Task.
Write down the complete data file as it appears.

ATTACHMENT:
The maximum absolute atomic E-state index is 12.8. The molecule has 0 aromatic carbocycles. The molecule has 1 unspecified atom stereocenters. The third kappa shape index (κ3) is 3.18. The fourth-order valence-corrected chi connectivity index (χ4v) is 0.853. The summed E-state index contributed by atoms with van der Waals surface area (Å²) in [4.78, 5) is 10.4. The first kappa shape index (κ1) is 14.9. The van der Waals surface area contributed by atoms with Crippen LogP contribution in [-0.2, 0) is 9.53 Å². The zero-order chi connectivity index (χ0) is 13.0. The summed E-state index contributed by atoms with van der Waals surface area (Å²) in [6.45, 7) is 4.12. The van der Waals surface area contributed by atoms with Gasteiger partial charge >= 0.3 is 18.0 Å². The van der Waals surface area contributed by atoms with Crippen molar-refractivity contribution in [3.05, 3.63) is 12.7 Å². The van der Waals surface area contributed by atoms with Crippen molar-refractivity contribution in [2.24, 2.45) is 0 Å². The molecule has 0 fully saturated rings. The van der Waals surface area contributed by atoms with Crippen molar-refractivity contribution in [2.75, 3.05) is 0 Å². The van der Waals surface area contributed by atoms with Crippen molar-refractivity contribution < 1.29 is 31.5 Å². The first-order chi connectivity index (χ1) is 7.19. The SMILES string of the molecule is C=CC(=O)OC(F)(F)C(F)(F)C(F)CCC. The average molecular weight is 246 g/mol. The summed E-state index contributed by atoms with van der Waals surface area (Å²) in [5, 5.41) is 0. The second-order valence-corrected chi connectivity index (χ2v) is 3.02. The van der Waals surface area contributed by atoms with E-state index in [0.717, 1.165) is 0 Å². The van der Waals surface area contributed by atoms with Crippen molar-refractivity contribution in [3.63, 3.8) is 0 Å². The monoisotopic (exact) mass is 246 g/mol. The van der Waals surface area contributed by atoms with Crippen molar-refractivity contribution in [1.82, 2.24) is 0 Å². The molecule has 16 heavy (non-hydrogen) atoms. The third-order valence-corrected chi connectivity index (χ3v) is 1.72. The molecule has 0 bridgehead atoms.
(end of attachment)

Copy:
The maximum absolute atomic E-state index is 12.8. The molecule has 0 aromatic carbocycles. The molecule has 1 unspecified atom stereocenters. The third kappa shape index (κ3) is 3.18. The fourth-order valence-corrected chi connectivity index (χ4v) is 0.853. The summed E-state index contributed by atoms with van der Waals surface area (Å²) in [4.78, 5) is 10.4. The first kappa shape index (κ1) is 14.9. The van der Waals surface area contributed by atoms with Crippen LogP contribution in [-0.2, 0) is 9.53 Å². The zero-order chi connectivity index (χ0) is 13.0. The summed E-state index contributed by atoms with van der Waals surface area (Å²) in [6.45, 7) is 4.12. The van der Waals surface area contributed by atoms with Gasteiger partial charge >= 0.3 is 18.0 Å². The van der Waals surface area contributed by atoms with Crippen molar-refractivity contribution in [3.05, 3.63) is 12.7 Å². The van der Waals surface area contributed by atoms with Crippen molar-refractivity contribution in [2.24, 2.45) is 0 Å². The molecule has 0 fully saturated rings. The van der Waals surface area contributed by atoms with Crippen molar-refractivity contribution in [2.75, 3.05) is 0 Å². The van der Waals surface area contributed by atoms with Crippen molar-refractivity contribution < 1.29 is 31.5 Å². The first-order chi connectivity index (χ1) is 7.19. The SMILES string of the molecule is C=CC(=O)OC(F)(F)C(F)(F)C(F)CCC. The average molecular weight is 246 g/mol. The summed E-state index contributed by atoms with van der Waals surface area (Å²) in [5, 5.41) is 0. The second-order valence-corrected chi connectivity index (χ2v) is 3.02. The van der Waals surface area contributed by atoms with E-state index in [0.717, 1.165) is 0 Å². The van der Waals surface area contributed by atoms with Crippen molar-refractivity contribution in [3.63, 3.8) is 0 Å². The monoisotopic (exact) mass is 246 g/mol. The van der Waals surface area contributed by atoms with Crippen molar-refractivity contribution in [1.82, 2.24) is 0 Å². The molecule has 16 heavy (non-hydrogen) atoms. The third-order valence-corrected chi connectivity index (χ3v) is 1.72. The molecule has 0 bridgehead atoms.